Well, more than a "like less", I'd say something you have to be careful of. While I think my copy is perfectly aligned, centered, everything bla bla bla, I found the D600 a bit too few accurate in lighting the green focusing dot in the lower left corner. Actually, despite the lens has marks up to 3 m then straight to infinity, the green dot remains lit more or less for a very large gap, from 1-1.5m to 3m and more. Sure, theoretically (or at least on more forgiving film cameras / less mp cameras) depth of field should compensate (we can debate on the amount of compensation, yet that's it), however the D600 is SO acute in viewing and has so many MP that the littlest misfocusing is clearly showed - if not on LCD at the moment, for sure on screen later when it's now "late" to retake the shot. Sure, focusing an ultrawide is for sure more a guesstimate than say a 50 or a 100mm lens that have a longer and more accurate turn, however a better interaction with the camera would have been adviceable.

The second "less" is for recent high density DX cameras (D7000 and up). First, such lens results much less useful in terms of angle of view ( I had to take shots indoor for a christening with that lens only and it was a nightmare, to "fit all in" lol), besides, it's clear the 16 MP DX = 36 MP FX is simply too much for the lens, and focusing errors are magnified even more than on my D600, plus you have some kind of detail lost. If I'd have to use on a modern DX camera, I'd honestly sell it and get something more appropriate. This is probably the only "grant" I do to those trusting MTF's only. Although a casual user might not see it, a simple enlargement more than the HD TV will reveal it immediately. Actually I even found it more difficult if any, to focus with the D7000.

What I DON'T (!) like

Lens cap, definitely. It broke the same day the lens arrived and the only way I could fix it was using an 82mm pol cir plus the sturdy lens hood in normal position to protect the front lens.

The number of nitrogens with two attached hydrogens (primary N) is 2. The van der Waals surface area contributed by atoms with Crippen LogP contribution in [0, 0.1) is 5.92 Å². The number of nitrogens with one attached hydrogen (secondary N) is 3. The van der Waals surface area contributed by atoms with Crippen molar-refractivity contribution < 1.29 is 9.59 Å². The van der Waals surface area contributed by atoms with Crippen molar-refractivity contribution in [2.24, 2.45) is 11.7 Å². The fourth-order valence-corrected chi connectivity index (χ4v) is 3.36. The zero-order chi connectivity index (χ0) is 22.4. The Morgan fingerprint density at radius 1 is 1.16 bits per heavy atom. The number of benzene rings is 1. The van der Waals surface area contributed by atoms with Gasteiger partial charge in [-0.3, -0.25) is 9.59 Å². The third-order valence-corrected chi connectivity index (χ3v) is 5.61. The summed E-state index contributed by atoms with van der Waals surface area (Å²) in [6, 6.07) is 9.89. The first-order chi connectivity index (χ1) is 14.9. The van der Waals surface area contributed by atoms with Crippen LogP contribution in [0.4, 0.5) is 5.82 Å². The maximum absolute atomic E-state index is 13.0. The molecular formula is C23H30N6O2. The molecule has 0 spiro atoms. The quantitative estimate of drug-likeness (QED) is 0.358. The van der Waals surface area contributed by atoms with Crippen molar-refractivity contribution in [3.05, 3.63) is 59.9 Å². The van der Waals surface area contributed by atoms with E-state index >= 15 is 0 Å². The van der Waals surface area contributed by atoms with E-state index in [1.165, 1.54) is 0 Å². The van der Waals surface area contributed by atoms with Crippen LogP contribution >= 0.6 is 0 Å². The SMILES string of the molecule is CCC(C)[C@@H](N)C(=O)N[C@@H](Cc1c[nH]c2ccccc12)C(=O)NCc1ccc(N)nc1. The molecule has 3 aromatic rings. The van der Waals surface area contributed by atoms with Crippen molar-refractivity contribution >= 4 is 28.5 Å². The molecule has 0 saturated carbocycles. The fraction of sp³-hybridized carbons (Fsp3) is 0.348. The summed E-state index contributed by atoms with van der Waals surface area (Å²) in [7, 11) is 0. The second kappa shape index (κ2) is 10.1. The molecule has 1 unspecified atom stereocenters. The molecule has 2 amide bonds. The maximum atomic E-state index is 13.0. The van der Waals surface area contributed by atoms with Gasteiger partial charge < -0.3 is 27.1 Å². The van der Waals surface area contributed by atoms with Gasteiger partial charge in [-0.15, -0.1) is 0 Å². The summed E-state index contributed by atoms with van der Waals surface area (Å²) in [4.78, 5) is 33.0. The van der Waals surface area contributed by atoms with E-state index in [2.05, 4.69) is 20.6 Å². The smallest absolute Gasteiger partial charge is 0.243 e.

Let's be clear, this lens isn't up to the resolution rendered by more performing lenses, and is clearly suffering high mp cameras: it's probably the weakest in this respect among mine, however for PJ, architecture and crowded spaces it works very well. A bit less so - but this is my opinion, since I don't use photoshop at all, just some level correction with Aperture - for landscapes where extremely fine details might be somehow lost in the distance. Probably a newly computed lens in the Otus line - if ever - or the 15/2.8 would score much more here. Again: also everyone able to work with any image editing software (at least MORE able THAN me) will be able to recover and improve the image accordingly, however I think this is more a PJ / architecture lens than a landscape, where the polarized optics give you vivid images as much as they aren't too far from you and extremely fine detail is required.

See for yourself

While I do have lot of pictures to upload from this winter holidays I can't do right now - yet I will within one week - you can give a look to what this (and the other ZF2 lenses) can do here: http://italy74.zeissimages.com or simply http://zeissimages.com where a lens selector exists, browsing lots of pictures taken with this and the other lenses.

Here is my last vacation near the Garda Lake, all the lenses were used, 18 included - enjoy Venice, shot without polarizer !!! > http://italy74.smugmug.com/SmugPreview/Lago-di-Garda-Ottobre-2013/32375623_4GsMXq (disclaimer: the first pics were taken with the tablet of a friend, you will note it... I hope !)

to be continued... sorry !

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All the best from northern Italy, Dino.
I'm on the NIK side of photography.

Carl Zeiss Distagon T* 3,5/18
Wideangle prime lens • Canon EF, Nikon F (FX), Pentax KAF
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Carl Zeiss Distagon T* 3,5/18 Nikon D600 Nikon D7000